But with the authoritarian strongman strategy in the name of national security comes a number of oppressive policies and a strong centralization of power towards President Bukele. During the state of exception, the anti-corruption legal body has been devolved and Bukele has stacked the highest court with loyalists. This strategic move did not only enable Bukele to be reelected but also allowed a law to be passed which prohibits journalists from writing about gangs in general. Besides the legal steps, Bukele has built up a network of paid trolls and loyalist fans to defend and support his policies online, as well as harassing and attacking his opposition and human rights defenders. 

Human Rights Watch and other human rights organization stand in strong opposition to Bukele's state of exception. So far, massive human rights violations have been reported, like violations in criminal processes, mass traias and minors being kept in overcrowded prisons.

The Salvadoran government denies all accusations of rights violations besides those allowed under the state of exception and Security Minister Gustavo Villatoro stated, "It doesn't interest us to convict anyone unjustly." 

It is yet to be seen how long the Salvadoran government will hold up the state of exception and how long civilians are willing to give up rights in return for safer streets. Especially Bukele's centralization efforts, matched with the human rights violations, is most concerning, as it could lead to another oppressive, one man dictatorship in Central America. 


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In the months leading up to the Guatemalan presidential election on June 25, the Supreme Electoral Tribunal (TSE) has denied left-wing Indigenous leader Thelma Cabrera the ability to run as a candidate.  As a pretext, the  TSE says that Cabrera's vice-presidential candidate, Jordan Rodas, would not meet all legal requirements. This is most likely based on complaints against him for his prior work as the national Ombudsman for Human Rights (Procurador de los Derechos Humanos).  On February 3, the TSE blocked Cabrera from registering as a candidate.  After Cabrera appealed, judges validated the rejection of her candidacy on February 16. As a last chance to be registered for candidacy in the election, Cabrera now has to apply in front of the Guatemalan Constitutional Court.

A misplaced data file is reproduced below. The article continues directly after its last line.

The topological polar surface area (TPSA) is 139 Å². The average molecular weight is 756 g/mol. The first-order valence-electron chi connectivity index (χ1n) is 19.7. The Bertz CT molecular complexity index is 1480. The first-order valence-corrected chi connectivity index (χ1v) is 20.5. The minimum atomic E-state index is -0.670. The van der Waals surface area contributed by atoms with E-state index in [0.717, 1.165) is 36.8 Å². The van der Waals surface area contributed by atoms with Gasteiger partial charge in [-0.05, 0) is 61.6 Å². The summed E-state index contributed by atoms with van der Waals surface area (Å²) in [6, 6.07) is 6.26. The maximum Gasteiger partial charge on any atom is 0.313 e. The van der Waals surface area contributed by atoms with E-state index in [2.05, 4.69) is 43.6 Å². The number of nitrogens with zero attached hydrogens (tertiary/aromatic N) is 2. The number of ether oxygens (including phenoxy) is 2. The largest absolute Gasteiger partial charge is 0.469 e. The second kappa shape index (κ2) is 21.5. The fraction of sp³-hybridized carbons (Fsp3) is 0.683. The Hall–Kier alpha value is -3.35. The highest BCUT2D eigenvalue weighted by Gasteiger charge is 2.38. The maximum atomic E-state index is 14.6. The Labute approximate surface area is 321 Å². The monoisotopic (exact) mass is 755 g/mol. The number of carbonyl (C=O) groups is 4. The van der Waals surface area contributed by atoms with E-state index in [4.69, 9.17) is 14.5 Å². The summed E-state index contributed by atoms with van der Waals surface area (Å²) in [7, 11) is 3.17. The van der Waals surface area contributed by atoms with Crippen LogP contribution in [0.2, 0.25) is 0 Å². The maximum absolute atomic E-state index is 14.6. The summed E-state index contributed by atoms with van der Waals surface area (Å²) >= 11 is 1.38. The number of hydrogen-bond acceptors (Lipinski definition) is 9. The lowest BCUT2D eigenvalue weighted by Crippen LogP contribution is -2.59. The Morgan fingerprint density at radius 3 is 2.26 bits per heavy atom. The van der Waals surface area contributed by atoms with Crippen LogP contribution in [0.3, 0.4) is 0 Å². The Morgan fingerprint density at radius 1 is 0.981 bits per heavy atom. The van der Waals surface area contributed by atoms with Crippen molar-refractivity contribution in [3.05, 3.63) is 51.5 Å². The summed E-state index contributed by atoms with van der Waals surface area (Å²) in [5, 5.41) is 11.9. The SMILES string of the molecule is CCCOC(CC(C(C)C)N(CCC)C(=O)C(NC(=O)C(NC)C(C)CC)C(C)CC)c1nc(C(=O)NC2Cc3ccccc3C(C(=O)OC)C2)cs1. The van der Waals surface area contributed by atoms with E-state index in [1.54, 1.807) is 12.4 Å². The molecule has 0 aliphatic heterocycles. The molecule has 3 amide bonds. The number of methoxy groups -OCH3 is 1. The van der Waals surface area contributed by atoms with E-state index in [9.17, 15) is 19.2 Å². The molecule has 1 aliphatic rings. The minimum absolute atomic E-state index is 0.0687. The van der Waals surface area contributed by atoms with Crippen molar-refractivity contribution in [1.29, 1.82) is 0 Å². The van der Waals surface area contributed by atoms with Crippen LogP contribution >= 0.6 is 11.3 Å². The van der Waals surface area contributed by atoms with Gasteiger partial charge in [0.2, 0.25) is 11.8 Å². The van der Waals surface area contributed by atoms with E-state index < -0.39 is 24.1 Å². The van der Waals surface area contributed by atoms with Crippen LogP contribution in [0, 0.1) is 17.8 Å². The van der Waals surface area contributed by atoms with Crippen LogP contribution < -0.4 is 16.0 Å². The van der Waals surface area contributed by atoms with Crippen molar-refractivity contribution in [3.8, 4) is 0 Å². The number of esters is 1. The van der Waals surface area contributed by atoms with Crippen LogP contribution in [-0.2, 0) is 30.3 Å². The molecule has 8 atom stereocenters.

In protest of the court's ruling, farmers blocked twelve national highways and the Movement for the Liberation of the Peoples (MLP) and supporters took to the streets. Indigenous environmental activist Bernardo Caal Xol stressed that "Preventing the registration of Thelma Cabrera as a presidential candidate is an act of racism." In fact, it is believed that corrupt groups and the far-right have mobilized to prevent Cabrera from running in the elections.

Thelma Cabrera, who already took part in the 2019 presidential elections and won 10% of the votes, has since risen in popularity and is believed to be an actual threat to the right-wing candidates. Thelma Cabrera, the former attorney general, and Jordan Rodas, the former ombudsman for human rights, were fired from their posts by the right-wing administration in Guatemala. Both are now living in exile.  

It is apparent that the Guatemalan ruling body fears a loss of power and an Indigenous, leftist government. The recent protests have shown that especially the Indigenous population is fed up with the rule of a class carrying the legacy of colonialism.